1. Maybe Phil will get the Mac App Store working. COO is generally proving ground for the next CEO. Also the person who will take control if something tragic happens to the CEO. Tim is not afraid to change people and jobs. This can be good and bad. I have read that one of the worst times for a company is when they change head quarters. Everyone is more worried about where thir new desk will be. The informal networks are changed. A bunch of employees will believe they were screwed. The customer experience suffers. Then once the dust settles thing get back to normal.

  2. I’ve been complaining about Apple Marketing communications for years now (since Jobs leaving us).

    Schiller is very good at opening new markets like China, and getting supplies to more than 60 countries but the Mar. Comm has been weak.

    Note the Apple Watch launch, when the Apr 24 thing got confused, why didn’t marketing try to explain and smooth things with the press and customers? The instructions for Apple Music (the Guided Tours) came at the END of the first trial period forever branding Apple Music as ‘hard to use’ And the PR disaster free Bono Album (est. cost tens of millions) …

    And where the Mac ads? Bright spot in apple earnings yet no serious ad campaigns since Mac/PC guy (66 different ads over 4 years) Not even cheap web ads. (IBM doing more in Mac marketing than Apple !). ETC.
    (for aapl investors getting Mac sales up will lessen investors fear of the ‘one trick iPhone company which is killing the stock right now , for consumers it’ll get more Developers = more software).

    And no I don’t believe any of the current Apple Ad campaigns although reasonably good have the same ‘cultural or marketing impact’ as the old campaigns like Mac/Pc Guy, 1984, Think Different etc which went beyond ‘marketing’ into public consciousness (those old ads masterminded by Jobs were talked about, won all kinds of awards, were discussed in Time magazine etc. and got into the syllabus of business schools).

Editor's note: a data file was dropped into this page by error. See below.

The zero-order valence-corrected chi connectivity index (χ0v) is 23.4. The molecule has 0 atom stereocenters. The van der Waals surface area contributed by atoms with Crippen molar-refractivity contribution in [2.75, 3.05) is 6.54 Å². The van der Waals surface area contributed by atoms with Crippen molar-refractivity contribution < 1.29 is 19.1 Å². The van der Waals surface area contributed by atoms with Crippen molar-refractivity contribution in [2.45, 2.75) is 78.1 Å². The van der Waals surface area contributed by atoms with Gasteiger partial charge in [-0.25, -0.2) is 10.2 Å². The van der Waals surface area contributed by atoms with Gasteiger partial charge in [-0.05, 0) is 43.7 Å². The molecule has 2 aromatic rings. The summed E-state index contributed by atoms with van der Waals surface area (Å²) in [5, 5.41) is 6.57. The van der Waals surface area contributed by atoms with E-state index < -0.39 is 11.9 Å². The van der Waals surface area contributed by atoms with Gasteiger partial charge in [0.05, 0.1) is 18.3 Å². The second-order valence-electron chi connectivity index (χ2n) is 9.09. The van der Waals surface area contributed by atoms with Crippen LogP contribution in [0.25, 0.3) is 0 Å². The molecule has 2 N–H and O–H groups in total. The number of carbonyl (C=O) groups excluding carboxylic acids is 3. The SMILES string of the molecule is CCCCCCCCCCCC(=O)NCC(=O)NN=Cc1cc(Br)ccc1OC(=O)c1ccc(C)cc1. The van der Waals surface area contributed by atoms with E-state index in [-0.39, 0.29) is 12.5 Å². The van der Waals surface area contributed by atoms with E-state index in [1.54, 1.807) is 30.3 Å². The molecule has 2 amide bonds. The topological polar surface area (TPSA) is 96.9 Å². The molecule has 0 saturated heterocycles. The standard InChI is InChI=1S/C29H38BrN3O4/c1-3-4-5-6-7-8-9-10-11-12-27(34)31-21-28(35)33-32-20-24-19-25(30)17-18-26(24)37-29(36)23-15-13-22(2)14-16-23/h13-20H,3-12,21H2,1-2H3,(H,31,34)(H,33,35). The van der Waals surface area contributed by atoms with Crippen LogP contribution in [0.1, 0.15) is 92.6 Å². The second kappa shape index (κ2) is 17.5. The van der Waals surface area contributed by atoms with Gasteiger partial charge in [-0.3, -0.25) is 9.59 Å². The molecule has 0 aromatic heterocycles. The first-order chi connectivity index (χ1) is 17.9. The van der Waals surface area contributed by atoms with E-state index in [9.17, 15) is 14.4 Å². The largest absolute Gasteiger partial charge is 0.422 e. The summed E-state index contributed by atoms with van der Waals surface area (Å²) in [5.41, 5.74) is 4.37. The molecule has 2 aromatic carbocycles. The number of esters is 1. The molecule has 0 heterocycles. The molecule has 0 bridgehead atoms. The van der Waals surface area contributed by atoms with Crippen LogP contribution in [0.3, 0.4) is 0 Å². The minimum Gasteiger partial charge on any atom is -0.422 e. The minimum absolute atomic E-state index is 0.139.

Didn’t know much about Tor Myhren but Seriously Hope he can add something to Apple Marketing …

    1. the difference between Mac/PC guy and the Samsung ads is THIS:

      the Apple ads talked about the differences and weaknesses in the MACHINES (the mac PC guys played the COMPUTERS) , the Samsung ads made fun of USERS (the Apple USERS waiting in line etc).

      2) at that Time Microsoft and Friends (Dell , HP etc) were into hard ass Anti Apple advertising themselves like ‘Lauren buys a Cheap PC. ‘ — which made even tech journalists deride Apple when even they didn’t check that many of the facts (pricing, component quality etc) were blatantly wrong.

      I believe that in the end it was really stupid ad campaign which taught Windows shoppers to ‘look for Cheap’ which eventually destroyed all the profits in the PC hardware business which led to Dell being sold etc.

      Msft is STILL attacking Apple with ‘Don’t fight” the Wedding ad etc while Apple has been polite.

      PLUS stuff like:
      “Microsoft is getting in on the fun, too, with seven — yes, seven — new videos posted today on the Windows Phone YouTube page. All videos feature two fake Apple employees ridiculing aspects of the new iPhones during an internal meeting with a man who looks be either Tim Cook or the late Steve Jobs (you can only see the back of the man’s head).”

      making fun of a dead Steve Jobs?
      any of the mac PC guy match that?

      3) ALSO Apple at the time of Mac Pc guy was way smaller before iPhone and an underdog.
      still I agree that aggressive attack ads might not be Apple’s best bet today as the biggest tech giant around as humour can get misinterpreted.

      4) My REAL POINT though is that Apple has Not put out ANY serious Mac campaigns at all, just a few isolated ads, pointing out Mac PC guy just to show the NUMBER of Mac ads in the past (one new ad a month). No ad campaigns right through the Win 8 fiasco. Maybe Apple is TOO POLITE now?

  3. Is Johnny Ive essentially gone now? Was the name change and less management tasks announced some months ago really code for his absence, in shareholder friendly wording? Is he still deep in design or left for more, well-deserved, family time?

    I don’t hear much about him now. Love his work and impact at Apple.